December 5, 2023


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Biden Prioritizes U.S. Jobs, Products In Michigan Speech

MICHIGAN — A two-pronged plan that includes focusing on building and buying American-made products was the focus of a speech Wednesday by Democratic presidential nominee Joe Biden in Warren.

Speaking to a socially distanced crowd spread across a parking lot at the United Auto Workers Region 1 headquarters, Biden spoke of maintaining and creating jobs on American soil. He also said President Donald Trump has lied throughout his presidency about promises to prioritize American jobs.

“Donald Trump makes a lot of promises,” Biden said. “He promised that he alone could stop the offshoring jobs. He promised he’d bring back jobs (and) stop companies from leaving.

“He now hopes we don’t notice what he said and won’t remember.”

Biden announced his “Made In America” plan and said he would establish a tax penalty for companies that avoid paying U.S. taxes by offshoring jobs and manufacturing on items sold in the country.

“That could be done here at home by qualified American workers,” Biden said. “I’m not looking to punish American business, but there’s a better way. Make it in Michigan. Make it in America. Invest in our communities and the workers in places like Warren. That’s what this is about.”

Companies would pay a little over a 30 percent tax rate on profits, with a 28 percent corporate tax rate and the additional surtax, Biden said during his speech. The tax will also be added to call centers or services by U.S. companies located overseas but serving the U.S.

A tax credit would also be available for companies creating U.S. jobs, including a 10 percent advanceable credit, Biden said. The credit is available for companies revitalizing closed facilities and bringing jobs back to the U.S.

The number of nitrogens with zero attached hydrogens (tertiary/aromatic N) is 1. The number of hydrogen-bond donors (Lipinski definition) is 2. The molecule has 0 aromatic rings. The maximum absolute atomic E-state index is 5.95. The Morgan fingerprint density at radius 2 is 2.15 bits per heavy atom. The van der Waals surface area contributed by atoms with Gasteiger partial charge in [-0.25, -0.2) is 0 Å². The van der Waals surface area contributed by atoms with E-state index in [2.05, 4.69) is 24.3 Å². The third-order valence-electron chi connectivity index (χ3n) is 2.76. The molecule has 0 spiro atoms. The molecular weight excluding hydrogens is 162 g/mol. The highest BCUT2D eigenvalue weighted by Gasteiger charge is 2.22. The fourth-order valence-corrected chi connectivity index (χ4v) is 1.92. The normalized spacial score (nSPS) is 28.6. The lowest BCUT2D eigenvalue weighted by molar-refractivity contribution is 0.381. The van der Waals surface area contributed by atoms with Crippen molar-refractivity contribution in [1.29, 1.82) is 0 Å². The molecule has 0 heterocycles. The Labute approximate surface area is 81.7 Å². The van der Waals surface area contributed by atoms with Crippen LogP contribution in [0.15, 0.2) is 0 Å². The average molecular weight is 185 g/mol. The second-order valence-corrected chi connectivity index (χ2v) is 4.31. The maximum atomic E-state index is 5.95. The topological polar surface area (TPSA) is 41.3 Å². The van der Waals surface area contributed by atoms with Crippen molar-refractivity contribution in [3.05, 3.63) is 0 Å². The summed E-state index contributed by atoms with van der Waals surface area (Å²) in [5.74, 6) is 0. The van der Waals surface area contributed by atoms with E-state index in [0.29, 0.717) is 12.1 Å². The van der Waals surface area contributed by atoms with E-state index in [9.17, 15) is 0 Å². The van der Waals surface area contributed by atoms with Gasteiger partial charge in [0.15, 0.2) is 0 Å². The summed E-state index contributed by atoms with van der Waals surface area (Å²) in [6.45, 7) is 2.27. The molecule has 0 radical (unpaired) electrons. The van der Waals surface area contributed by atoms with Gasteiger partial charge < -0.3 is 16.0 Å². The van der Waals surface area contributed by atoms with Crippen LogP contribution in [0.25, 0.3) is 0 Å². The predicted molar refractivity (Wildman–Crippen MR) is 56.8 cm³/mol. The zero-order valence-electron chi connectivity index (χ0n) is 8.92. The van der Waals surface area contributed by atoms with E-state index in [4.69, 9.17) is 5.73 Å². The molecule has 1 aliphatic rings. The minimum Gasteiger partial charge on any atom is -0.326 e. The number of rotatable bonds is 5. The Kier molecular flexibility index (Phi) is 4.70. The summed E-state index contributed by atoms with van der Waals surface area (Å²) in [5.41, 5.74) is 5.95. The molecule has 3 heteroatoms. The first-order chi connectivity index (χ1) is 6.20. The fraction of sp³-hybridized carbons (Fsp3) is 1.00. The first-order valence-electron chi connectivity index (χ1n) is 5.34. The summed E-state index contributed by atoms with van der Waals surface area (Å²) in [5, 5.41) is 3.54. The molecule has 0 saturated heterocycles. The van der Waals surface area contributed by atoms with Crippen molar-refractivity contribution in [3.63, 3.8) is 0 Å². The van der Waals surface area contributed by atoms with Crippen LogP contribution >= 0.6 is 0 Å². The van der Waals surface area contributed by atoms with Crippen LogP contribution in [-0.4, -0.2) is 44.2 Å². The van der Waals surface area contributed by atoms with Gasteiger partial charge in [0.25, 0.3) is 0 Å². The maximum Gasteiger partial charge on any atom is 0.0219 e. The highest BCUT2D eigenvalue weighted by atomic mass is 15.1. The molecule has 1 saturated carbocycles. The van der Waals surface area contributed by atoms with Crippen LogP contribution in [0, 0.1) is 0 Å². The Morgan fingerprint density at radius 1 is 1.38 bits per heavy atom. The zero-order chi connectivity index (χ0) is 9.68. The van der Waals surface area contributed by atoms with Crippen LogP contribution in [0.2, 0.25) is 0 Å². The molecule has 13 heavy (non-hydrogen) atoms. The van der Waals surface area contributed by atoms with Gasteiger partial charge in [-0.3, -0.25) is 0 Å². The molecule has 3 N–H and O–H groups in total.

“Just like there are consequences for offshoring, there are rewards and incentives for creating good-paying jobs here at home,” Biden said.

Biden referred several times to Michigan as the heart of the automobile industry, and he pointed out that his visit to the state came two days after the Labor Day holiday. He said unions built the economy, and he routinely mentioned the importance of the U.S. maintaining its strong world presence among manufacturers.

“I don’t buy for one second the vitality of American manufacturing is a thing of the past,” Biden said. “We have the most qualified workers in the world.”

Michigan GOP Chairman Laura Cox’s view of Biden’s economic plans announced Wednesday were dismissive. In a statement, Cox described Biden’s plan as “job-killing.”

“The irony of Joe Biden visiting Michigan right after Labor Day to promote his radical job-killing agenda is no doubt lost on him,” Cox said. “We know exactly what a Biden/Harris administration will look like for Michiganders — skyrocketing energy costs, destruction of manufacturing jobs, and an ‘America Last’ foreign policy. The people of Michigan won’t be fooled.”

Prior to addressing his economic plans, Biden took time to commend Michigan Gov. Gretchen Whitmer on how she has guided the state through the coronavirus pandemic.

“If you’re wondering what responsible, strong executive leadership looks like in COVID-19, just look at this executive right here,” Biden said, gesturing to Whitmer. “Governor, you’ve done an incredible job steering the people in Michigan through a turbulent time.”

Biden also criticized Trump for his response to the virus, referring to a report from journalist Bob Woodward in his new book, “Rage,” in which the president is quoted as downplaying the severity of the virus while reportedly knowing of its deadly nature.

“He knew how dangerous it was,” Biden said. “He failed to do his job on purpose. It was a life-and-death betrayal of the American people.”

Biden currently has a 5-point lead over Trump in Michigan, just under a month ahead of the Nov. 3 election, according to a poll conducted by WDIV and The Detroit News. The poll shows Biden a 47 percent to 42 percent advantage, with 1 percent choosing a candidate from a third party. According to the poll, 7 percent of voters remain undecided.

A previous poll conducted by WDIV and The Detroit News in January showed similar numbers.

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